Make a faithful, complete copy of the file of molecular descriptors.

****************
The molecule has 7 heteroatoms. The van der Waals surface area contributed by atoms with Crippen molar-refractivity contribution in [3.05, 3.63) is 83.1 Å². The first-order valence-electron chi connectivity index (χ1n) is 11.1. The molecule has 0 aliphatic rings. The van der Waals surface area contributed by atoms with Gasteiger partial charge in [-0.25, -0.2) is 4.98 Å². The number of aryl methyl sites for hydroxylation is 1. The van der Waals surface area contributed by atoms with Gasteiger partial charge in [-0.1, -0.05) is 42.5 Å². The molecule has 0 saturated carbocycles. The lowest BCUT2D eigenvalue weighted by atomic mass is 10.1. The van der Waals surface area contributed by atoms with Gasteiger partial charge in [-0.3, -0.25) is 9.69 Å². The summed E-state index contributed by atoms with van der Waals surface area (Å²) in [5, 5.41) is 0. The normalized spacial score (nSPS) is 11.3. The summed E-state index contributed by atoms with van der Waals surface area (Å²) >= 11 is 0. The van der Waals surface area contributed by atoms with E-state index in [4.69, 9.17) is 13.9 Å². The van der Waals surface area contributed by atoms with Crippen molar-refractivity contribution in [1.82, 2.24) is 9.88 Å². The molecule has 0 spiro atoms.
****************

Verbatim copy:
The molecule has 7 heteroatoms. The van der Waals surface area contributed by atoms with Crippen molar-refractivity contribution in [3.05, 3.63) is 83.1 Å². The first-order valence-electron chi connectivity index (χ1n) is 11.1. The molecule has 0 aliphatic rings. The van der Waals surface area contributed by atoms with Gasteiger partial charge in [-0.25, -0.2) is 4.98 Å². The number of aryl methyl sites for hydroxylation is 1. The van der Waals surface area contributed by atoms with Gasteiger partial charge in [-0.1, -0.05) is 42.5 Å². The molecule has 0 saturated carbocycles. The lowest BCUT2D eigenvalue weighted by atomic mass is 10.1. The van der Waals surface area contributed by atoms with Gasteiger partial charge in [-0.3, -0.25) is 9.69 Å². The summed E-state index contributed by atoms with van der Waals surface area (Å²) in [5, 5.41) is 0. The normalized spacial score (nSPS) is 11.3. The summed E-state index contributed by atoms with van der Waals surface area (Å²) >= 11 is 0. The van der Waals surface area contributed by atoms with E-state index in [4.69, 9.17) is 13.9 Å². The van der Waals surface area contributed by atoms with Crippen molar-refractivity contribution in [1.82, 2.24) is 9.88 Å². The molecule has 0 spiro atoms.